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The blue economy: new threats and opportunities to sustainable use of marine resources Gillian Cambers, SPC, GCCA: PSIS project.

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Presentation on theme: "The blue economy: new threats and opportunities to sustainable use of marine resources Gillian Cambers, SPC, GCCA: PSIS project."— Presentation transcript:

1 The blue economy: new threats and opportunities to sustainable use of marine resources Gillian Cambers, SPC, GCCA: PSIS project

2 1. Regional vulnerability assessment 2. How will climate change affect fisheries and aquaculture resources? 3. How will these changes affect economic development and food security and how should we adapt? Outline

3 1. Approach used Projected changes to atmospheric and oceanic conditions Ecosystems supporting fish Fish stocks Implications for economic development, food security and livelihoods Adaptations, policies and investments needed to maintain productivity

4 Vulnerability assessment / 88 authors 36 institutions Summary for policy makers

5 Tuna Coral reef fish Freshwater fish Coastal aquaculture Pond aquaculture 2. How will climate change affect fisheries and aquaculture resources

6 Catch in million tonnes ~ USD 2.2 billion Projected effects on skipjack tuna Source: Lehodey et al. (2011) A2 emissions scenario Effects due to: Increases in sea surface temperature in eastern Pacific Shift of prime feeding areas to the east (convergence between the Warm Pool and Pacific Equatorial Divergence Province)

7 West (average) A ~ +10%0% ~ -20% East (average) A2 A %+40-45%+25-30% Changes relative to average catch Effects on skipjack tuna catches

8 2035 (-2 to -5%) 2050 (-20%) 2100 (-20 to -50%) Today Projected effects on coral reef fish A2 emissions scenario Effects due to: Increased sea surface temperature and more frequent bleaching Ocean acidification Greater runoff of nutrients due to higher rainfall Cyclones of greater intensity

9 Effects on freshwater fish catch A2 emissions scenario % +2.5 to +7.5% +2.5 to +12.5% Effects due to: Increased air temperature Higher flow rates Increased freshwater habitat

10 Pearls Shrimp Seaweed Marine ornamentals Coastal aquaculture commodities A2 emissions scenario Effects due to: Increased sea surface temperature Ocean acidification Greater runoff of nutrients Sea-level rise More-intense cyclones

11 Pond aquaculture commodities A2 emissions scenario Effects due to: Increased surface air temperature (faster growth rates in ponds) Higher rainfall (more places to build ponds) Tilapia

12 Resource WestEast Tuna Negligible Coastal fisheries Negligible Freshwater fisheries Aquaculture *Fish in ponds *Coastal commodities Summary of changes in production A2 emissions scenario

13 3. How will these changes affect economic development and food security and how should we adapt?

14 Small PICTs in east with greatest dependency on tuna should receive additional benefits! Losses of revenue and GDP occur mainly in large PICTs in west where tuna makes a relatively low contribution to economic development (due to size of economies) Key points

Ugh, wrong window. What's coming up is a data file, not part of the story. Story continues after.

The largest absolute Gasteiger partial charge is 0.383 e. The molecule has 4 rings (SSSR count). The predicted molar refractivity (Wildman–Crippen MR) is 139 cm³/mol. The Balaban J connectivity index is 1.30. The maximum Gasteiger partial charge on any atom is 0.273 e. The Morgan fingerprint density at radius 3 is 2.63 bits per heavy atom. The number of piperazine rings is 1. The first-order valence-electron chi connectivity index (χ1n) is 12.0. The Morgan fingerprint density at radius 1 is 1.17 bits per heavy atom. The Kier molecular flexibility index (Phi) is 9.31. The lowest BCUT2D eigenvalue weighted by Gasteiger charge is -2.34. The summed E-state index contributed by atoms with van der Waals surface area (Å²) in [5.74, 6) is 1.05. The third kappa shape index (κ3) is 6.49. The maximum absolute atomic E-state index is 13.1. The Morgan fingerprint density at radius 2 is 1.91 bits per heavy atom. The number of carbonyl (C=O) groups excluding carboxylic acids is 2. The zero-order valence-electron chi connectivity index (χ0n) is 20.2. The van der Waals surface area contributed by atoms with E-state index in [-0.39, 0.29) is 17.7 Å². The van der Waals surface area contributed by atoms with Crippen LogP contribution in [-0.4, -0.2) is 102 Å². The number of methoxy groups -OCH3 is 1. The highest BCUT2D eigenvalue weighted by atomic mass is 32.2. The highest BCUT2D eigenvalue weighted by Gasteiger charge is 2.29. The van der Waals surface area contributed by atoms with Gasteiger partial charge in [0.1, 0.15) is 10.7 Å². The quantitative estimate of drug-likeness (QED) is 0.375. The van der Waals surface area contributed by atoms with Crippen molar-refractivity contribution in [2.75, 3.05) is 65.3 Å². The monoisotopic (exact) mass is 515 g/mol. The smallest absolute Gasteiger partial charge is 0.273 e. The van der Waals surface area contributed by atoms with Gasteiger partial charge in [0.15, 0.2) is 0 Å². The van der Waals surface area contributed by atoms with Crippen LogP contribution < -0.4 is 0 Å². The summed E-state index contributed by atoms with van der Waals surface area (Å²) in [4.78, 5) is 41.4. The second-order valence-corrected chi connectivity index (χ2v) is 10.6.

15 How should PICTs adapt? To reduce the threats To harness the opportunities

16 Adaptations (economic development) Ask Vessel owners fishing in PNA waters can purchase and trade fishing days depending on the location of the tuna. VDS has potential to be modified regularly to accommodate movement of tuna to the east ‘Vessel Days Scheme’ to manage effort of industrial tuna fleets Skipjack tuna move km along the equatorial Pacific, depending on ENSO events The vessel day effort management scheme allows the fleet to follow the fish and ensures that all PNA countries still receive some benefits

17 Adaptations (economic development) Energy audits of industrial fishing vessels Addresses likelihood of near-term rises in fuel costs Will assist national fleets from PNG and Solomon Islands that may have to go greater distances in the future to catch fish for their canneries

18 How could changes to coastal fisheries affect fish available for food security? Plans are to provide 35 kg of fish per person per year as populations grow Maintain traditional fish consumption where it is >35 kg

19 Where will the fish come from? By increasing access of coastal communities to tuna

20 Only tuna can fill the gap Coastal fisheries Freshwater fisheries Pond aquaculture Tuna (and bycatch) Fish needed for food security tonnes (x1000)

21 Adaptations (food security) Restore and sustain fisheries and their habitats Increase access to tuna for subsistence fishers with low-cost, inshore Fish Aggregating Devices (FADs) Store and distribute low value tuna and bycatch from industrial fleets to urban areas Develop pond aquaculture

22 Summary Economic development East gains, where PICTs have high dependence, west has loses but effects on GDP are small Food security Contribution of coastal fisheries will decrease, but gap can be filled mainly by tuna Pond aquaculture favoured by climate change

23 Summary Adaptations Win-win adaptations available for economic development and food security Adaptations need to be implemented urgently for coastal fisheries to reduce natural and man made impacts and build resilience to climate change

24 Many Acknowledgements


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